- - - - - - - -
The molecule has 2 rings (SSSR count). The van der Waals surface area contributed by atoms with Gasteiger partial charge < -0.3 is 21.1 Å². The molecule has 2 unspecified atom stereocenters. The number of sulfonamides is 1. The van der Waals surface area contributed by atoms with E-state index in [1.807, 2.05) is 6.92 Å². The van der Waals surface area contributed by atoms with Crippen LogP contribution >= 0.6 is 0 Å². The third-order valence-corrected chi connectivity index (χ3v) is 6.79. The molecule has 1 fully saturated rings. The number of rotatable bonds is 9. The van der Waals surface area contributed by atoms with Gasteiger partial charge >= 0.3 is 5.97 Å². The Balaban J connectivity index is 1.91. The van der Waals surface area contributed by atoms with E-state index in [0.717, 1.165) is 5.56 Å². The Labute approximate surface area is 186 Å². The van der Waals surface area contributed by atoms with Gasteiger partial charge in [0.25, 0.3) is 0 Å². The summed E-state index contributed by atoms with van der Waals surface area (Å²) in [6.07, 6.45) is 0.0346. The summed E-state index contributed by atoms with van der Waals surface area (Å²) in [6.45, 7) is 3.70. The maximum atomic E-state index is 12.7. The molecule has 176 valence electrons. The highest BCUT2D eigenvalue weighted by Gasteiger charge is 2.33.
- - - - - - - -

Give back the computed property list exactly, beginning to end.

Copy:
The molecule has 2 rings (SSSR count). The van der Waals surface area contributed by atoms with Gasteiger partial charge < -0.3 is 21.1 Å². The molecule has 2 unspecified atom stereocenters. The number of sulfonamides is 1. The van der Waals surface area contributed by atoms with E-state index in [1.807, 2.05) is 6.92 Å². The van der Waals surface area contributed by atoms with Crippen LogP contribution >= 0.6 is 0 Å². The third-order valence-corrected chi connectivity index (χ3v) is 6.79. The molecule has 1 fully saturated rings. The number of rotatable bonds is 9. The van der Waals surface area contributed by atoms with Gasteiger partial charge >= 0.3 is 5.97 Å². The Balaban J connectivity index is 1.91. The van der Waals surface area contributed by atoms with E-state index in [0.717, 1.165) is 5.56 Å². The Labute approximate surface area is 186 Å². The van der Waals surface area contributed by atoms with Gasteiger partial charge in [0.25, 0.3) is 0 Å². The summed E-state index contributed by atoms with van der Waals surface area (Å²) in [6.07, 6.45) is 0.0346. The summed E-state index contributed by atoms with van der Waals surface area (Å²) in [6.45, 7) is 3.70. The maximum atomic E-state index is 12.7. The molecule has 176 valence electrons. The highest BCUT2D eigenvalue weighted by Gasteiger charge is 2.33.